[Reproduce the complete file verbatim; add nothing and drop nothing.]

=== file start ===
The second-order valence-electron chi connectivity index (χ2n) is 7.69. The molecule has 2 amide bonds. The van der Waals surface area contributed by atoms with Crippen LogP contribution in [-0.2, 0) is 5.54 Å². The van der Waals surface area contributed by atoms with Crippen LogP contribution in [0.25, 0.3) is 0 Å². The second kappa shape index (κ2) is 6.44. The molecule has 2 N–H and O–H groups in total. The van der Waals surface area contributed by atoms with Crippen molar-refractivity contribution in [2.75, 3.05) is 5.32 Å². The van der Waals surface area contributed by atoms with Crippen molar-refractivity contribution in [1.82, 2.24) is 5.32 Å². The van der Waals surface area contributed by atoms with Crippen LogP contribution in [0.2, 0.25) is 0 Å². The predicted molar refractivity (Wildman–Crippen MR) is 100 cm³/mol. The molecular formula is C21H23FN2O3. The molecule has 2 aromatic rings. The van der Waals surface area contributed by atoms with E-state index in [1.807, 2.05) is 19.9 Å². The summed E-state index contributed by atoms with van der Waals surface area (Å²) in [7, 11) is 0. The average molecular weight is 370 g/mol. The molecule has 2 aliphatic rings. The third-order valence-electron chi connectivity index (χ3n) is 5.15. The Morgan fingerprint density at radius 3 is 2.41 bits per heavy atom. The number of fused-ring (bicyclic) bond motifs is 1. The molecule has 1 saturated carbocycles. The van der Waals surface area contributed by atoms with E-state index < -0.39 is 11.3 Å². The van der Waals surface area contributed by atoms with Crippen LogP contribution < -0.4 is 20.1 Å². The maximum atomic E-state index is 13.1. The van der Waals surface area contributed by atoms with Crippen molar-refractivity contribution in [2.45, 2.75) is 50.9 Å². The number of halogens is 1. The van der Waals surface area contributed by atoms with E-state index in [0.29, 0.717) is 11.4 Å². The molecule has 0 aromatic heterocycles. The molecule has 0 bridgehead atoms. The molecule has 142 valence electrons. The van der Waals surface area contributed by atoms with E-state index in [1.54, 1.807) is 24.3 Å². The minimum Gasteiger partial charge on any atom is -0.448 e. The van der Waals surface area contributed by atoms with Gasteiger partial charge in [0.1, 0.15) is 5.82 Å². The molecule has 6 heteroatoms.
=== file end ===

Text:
The second-order valence-electron chi connectivity index (χ2n) is 7.69. The molecule has 2 amide bonds. The van der Waals surface area contributed by atoms with Crippen LogP contribution in [-0.2, 0) is 5.54 Å². The van der Waals surface area contributed by atoms with Crippen LogP contribution in [0.25, 0.3) is 0 Å². The second kappa shape index (κ2) is 6.44. The molecule has 2 N–H and O–H groups in total. The van der Waals surface area contributed by atoms with Crippen molar-refractivity contribution in [2.75, 3.05) is 5.32 Å². The van der Waals surface area contributed by atoms with Crippen molar-refractivity contribution in [1.82, 2.24) is 5.32 Å². The van der Waals surface area contributed by atoms with Crippen LogP contribution in [0.2, 0.25) is 0 Å². The predicted molar refractivity (Wildman–Crippen MR) is 100 cm³/mol. The molecular formula is C21H23FN2O3. The molecule has 2 aromatic rings. The van der Waals surface area contributed by atoms with E-state index in [1.807, 2.05) is 19.9 Å². The summed E-state index contributed by atoms with van der Waals surface area (Å²) in [7, 11) is 0. The average molecular weight is 370 g/mol. The molecule has 2 aliphatic rings. The third-order valence-electron chi connectivity index (χ3n) is 5.15. The Morgan fingerprint density at radius 3 is 2.41 bits per heavy atom. The number of fused-ring (bicyclic) bond motifs is 1. The molecule has 1 saturated carbocycles. The van der Waals surface area contributed by atoms with E-state index < -0.39 is 11.3 Å². The van der Waals surface area contributed by atoms with Crippen LogP contribution < -0.4 is 20.1 Å². The maximum atomic E-state index is 13.1. The van der Waals surface area contributed by atoms with Crippen molar-refractivity contribution in [2.45, 2.75) is 50.9 Å². The number of halogens is 1. The van der Waals surface area contributed by atoms with E-state index in [0.29, 0.717) is 11.4 Å². The molecule has 0 aromatic heterocycles. The molecule has 0 bridgehead atoms. The molecule has 142 valence electrons. The van der Waals surface area contributed by atoms with E-state index in [1.54, 1.807) is 24.3 Å². The minimum Gasteiger partial charge on any atom is -0.448 e. The van der Waals surface area contributed by atoms with Gasteiger partial charge in [0.1, 0.15) is 5.82 Å². The molecule has 6 heteroatoms.